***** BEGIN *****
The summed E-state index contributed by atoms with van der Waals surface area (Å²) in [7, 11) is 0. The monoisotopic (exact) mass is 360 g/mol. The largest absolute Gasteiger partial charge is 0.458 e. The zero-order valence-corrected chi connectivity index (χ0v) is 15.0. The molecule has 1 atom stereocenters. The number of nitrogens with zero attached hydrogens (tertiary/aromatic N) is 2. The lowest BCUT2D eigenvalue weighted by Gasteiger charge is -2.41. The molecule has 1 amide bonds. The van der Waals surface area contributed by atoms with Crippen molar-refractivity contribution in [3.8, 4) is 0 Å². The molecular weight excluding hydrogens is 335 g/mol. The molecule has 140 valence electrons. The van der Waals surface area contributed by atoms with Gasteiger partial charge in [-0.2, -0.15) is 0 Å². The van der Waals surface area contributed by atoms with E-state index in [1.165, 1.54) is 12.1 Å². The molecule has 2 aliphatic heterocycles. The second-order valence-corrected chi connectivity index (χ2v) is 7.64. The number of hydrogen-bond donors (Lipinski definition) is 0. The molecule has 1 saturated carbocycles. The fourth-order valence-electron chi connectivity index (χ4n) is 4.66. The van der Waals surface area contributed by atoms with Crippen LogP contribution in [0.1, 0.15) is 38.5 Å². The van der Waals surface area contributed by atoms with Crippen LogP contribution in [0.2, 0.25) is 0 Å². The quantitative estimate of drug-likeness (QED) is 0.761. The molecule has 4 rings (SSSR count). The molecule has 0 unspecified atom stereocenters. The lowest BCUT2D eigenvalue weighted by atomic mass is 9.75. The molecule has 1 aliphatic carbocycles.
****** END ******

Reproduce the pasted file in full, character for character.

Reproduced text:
The summed E-state index contributed by atoms with van der Waals surface area (Å²) in [7, 11) is 0. The monoisotopic (exact) mass is 360 g/mol. The largest absolute Gasteiger partial charge is 0.458 e. The zero-order valence-corrected chi connectivity index (χ0v) is 15.0. The molecule has 1 atom stereocenters. The number of nitrogens with zero attached hydrogens (tertiary/aromatic N) is 2. The lowest BCUT2D eigenvalue weighted by Gasteiger charge is -2.41. The molecule has 1 amide bonds. The van der Waals surface area contributed by atoms with Crippen molar-refractivity contribution in [3.8, 4) is 0 Å². The molecular weight excluding hydrogens is 335 g/mol. The molecule has 140 valence electrons. The van der Waals surface area contributed by atoms with Gasteiger partial charge in [-0.2, -0.15) is 0 Å². The van der Waals surface area contributed by atoms with E-state index in [1.165, 1.54) is 12.1 Å². The molecule has 2 aliphatic heterocycles. The second-order valence-corrected chi connectivity index (χ2v) is 7.64. The number of hydrogen-bond donors (Lipinski definition) is 0. The molecule has 1 saturated carbocycles. The fourth-order valence-electron chi connectivity index (χ4n) is 4.66. The van der Waals surface area contributed by atoms with Crippen LogP contribution in [0.1, 0.15) is 38.5 Å². The van der Waals surface area contributed by atoms with Crippen LogP contribution in [0.2, 0.25) is 0 Å². The quantitative estimate of drug-likeness (QED) is 0.761. The molecule has 4 rings (SSSR count). The molecule has 0 unspecified atom stereocenters. The lowest BCUT2D eigenvalue weighted by atomic mass is 9.75. The molecule has 1 aliphatic carbocycles.